I don't know if the Jaguars can win the turnover battle against Miami Sunday. They only have done so twice in the last twenty games. This is not quirky. Teams that aren't as good as their opponents often lose this statistic not because they are careless with the ball or because coaches aren't emphasizing it, but because struggling teams find themselves in situations in which they must take risks – and taking risks often leads to interceptions and mistakes. Also: teams with good pass rushes and disruptive defenses tend to create the chaos that forces turnovers. The Jaguars haven't been good enough recently in those areas, although they absolutely showed some signs of life on that front in the second half against Tennessee last Sunday. Is it the key to victory? Yes. The last time the Jaguars forced two more turnovers than their opponent was Week 1 2020 – a victory over Indianapolis and the last time the Jaguars won.
Al from Orange Park, FL
How many current Jags coaches and staff know how to "do" a London game? Is there any remaining institutional knowledge? Or, will it be a total re-learning experience for this team?
A few Jaguars coaches have "done" a London game. But pretty much the entire Jaguars' logistical/travel staff has done pretty much every London trip the team as made. All the coaching staff needs to do is listen to them.
Hi King of Zone - Is strength of schedule ever determined after the fact or only in advance? For example, the Jags have played five games this season. Based on results, the opponents have a 15-10 record (60%). If the Jags won all those games, the opponents would have a 10-15 record (40%). With help from the Jags, the strength of schedule after the fact appears much more difficult.
Strength of schedule is based on whatever the person or persons determining strength chooses. Strength of schedule during an offseason typically is based on records from the previous season. Once a season begins, it can – and often is – based on results so far that season.
Sean from Jacksonville
The theme song for the season, so far? "Everybody Hurts" by R.E.M.
It sure ain't "Shiny, Happy People."
Robert from Jacksonville
_Jaguars Head Coach Urban Meyer is playing scapegoat with Myles Jack. If Myles' quality of play was actually the coaches' concern he would put Jack back outside were he demonstrably plays at a higher level. Meyer is obviously an emotional, stressed coach who finds himself in a position of self-inflicted discomfort. Meyer is used to winning in college by out-recruiting his opponents; Florida and Ohio State are big names in college football, giving him a recruiting edge. It does not work that way in the NFL. A handful of NFL rules try to maintain some form of parity (I do not think those rules work well – i.e., Jags and Lions). Taking it out on a player shows Meyer's true gamesmanship and his need to feed his Napoleon complex. The reason Meyer is still here is that Khan and Co. made a huge promotion of his hiring. Firing him now shows they may have picked the wrong guy. Ego is a big deal, we all have one, no one likes theirs stepped on. Back to Jack. If the Jags are truly and seriously concerned with his play, put him back outside. Otherwise the motivation is transparent. Are you sure Meyer has the locker room? Jack gets the "dot" taken away and now he has a back injury, not traveling to London. Does this look familiar? _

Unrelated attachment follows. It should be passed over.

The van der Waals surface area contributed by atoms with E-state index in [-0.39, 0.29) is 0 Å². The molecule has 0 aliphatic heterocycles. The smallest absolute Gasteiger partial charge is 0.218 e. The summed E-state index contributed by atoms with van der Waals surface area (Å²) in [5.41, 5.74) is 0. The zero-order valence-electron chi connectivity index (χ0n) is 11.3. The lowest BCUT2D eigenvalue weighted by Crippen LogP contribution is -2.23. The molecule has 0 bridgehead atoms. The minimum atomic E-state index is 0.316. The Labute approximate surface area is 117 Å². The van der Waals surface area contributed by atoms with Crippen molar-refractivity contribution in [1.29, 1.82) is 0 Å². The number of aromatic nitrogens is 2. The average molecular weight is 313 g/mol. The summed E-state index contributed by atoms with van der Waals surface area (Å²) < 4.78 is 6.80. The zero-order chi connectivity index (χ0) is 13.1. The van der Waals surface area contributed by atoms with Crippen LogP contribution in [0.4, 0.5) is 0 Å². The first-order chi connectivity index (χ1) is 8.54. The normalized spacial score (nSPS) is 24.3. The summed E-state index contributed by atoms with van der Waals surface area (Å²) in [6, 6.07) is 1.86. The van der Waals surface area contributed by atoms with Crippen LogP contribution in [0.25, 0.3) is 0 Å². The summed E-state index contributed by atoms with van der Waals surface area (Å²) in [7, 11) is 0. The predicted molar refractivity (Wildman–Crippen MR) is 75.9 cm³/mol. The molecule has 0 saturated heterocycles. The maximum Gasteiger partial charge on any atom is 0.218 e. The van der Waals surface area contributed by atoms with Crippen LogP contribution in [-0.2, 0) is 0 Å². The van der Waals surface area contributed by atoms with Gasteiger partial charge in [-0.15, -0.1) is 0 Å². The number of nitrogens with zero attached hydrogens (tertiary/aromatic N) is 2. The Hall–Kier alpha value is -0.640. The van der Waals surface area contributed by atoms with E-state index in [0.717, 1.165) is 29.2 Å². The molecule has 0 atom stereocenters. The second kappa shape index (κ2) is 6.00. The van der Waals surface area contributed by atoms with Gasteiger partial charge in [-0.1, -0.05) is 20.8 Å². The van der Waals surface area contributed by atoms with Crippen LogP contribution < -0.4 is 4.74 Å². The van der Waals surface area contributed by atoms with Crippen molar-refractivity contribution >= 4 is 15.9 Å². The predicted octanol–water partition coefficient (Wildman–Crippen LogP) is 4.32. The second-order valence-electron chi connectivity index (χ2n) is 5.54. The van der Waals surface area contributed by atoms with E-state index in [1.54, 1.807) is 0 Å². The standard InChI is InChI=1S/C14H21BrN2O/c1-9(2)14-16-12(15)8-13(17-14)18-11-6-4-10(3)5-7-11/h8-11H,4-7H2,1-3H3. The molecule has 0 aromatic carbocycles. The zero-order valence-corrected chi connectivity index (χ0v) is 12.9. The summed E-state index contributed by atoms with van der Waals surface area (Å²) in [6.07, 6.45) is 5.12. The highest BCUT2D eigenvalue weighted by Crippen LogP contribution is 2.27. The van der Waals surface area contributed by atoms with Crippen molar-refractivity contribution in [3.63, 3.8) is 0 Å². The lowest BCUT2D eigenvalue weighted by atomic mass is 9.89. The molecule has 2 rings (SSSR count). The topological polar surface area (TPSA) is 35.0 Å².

Again … we're overplaying the "green dot" here. The dot is the helmet with an earpiece so that a player can receive calls from the sideline. It is not captaincy. It is not a cool prize. You don't find one in the little cardboard box by the exit door at the dentist office. Players don't necessarily covet it. It's actually received more attention this week among O-Zone readers than I can ever remember it receiving … like, ever. Your extensive psychoanalysis of Meyer aside, there's no scapegoat in this story. Jack was an outside backer in a 4-3 scheme. The Jaguars play a 3-4 now, and Jack is far better suited to the inside in that scheme. He's not faking injury. He's not making a point. He hurt his back/oblique last week and didn't travel to London. That's it. That's the story. No scape. No goat. Just not.
Jason from Port Orange, FL
Zone, The Dolphins are a team both giving up more points on average and scoring fewer points on average than the Jags. There aren't many teams doing both of those things this season. They also aren't very good at stopping the run. I know we won't be rolling out the wing-T offense this week, but a more steady dose of J-Rob could be a temporary cure for what ails the Jags. Am I being too optimistic?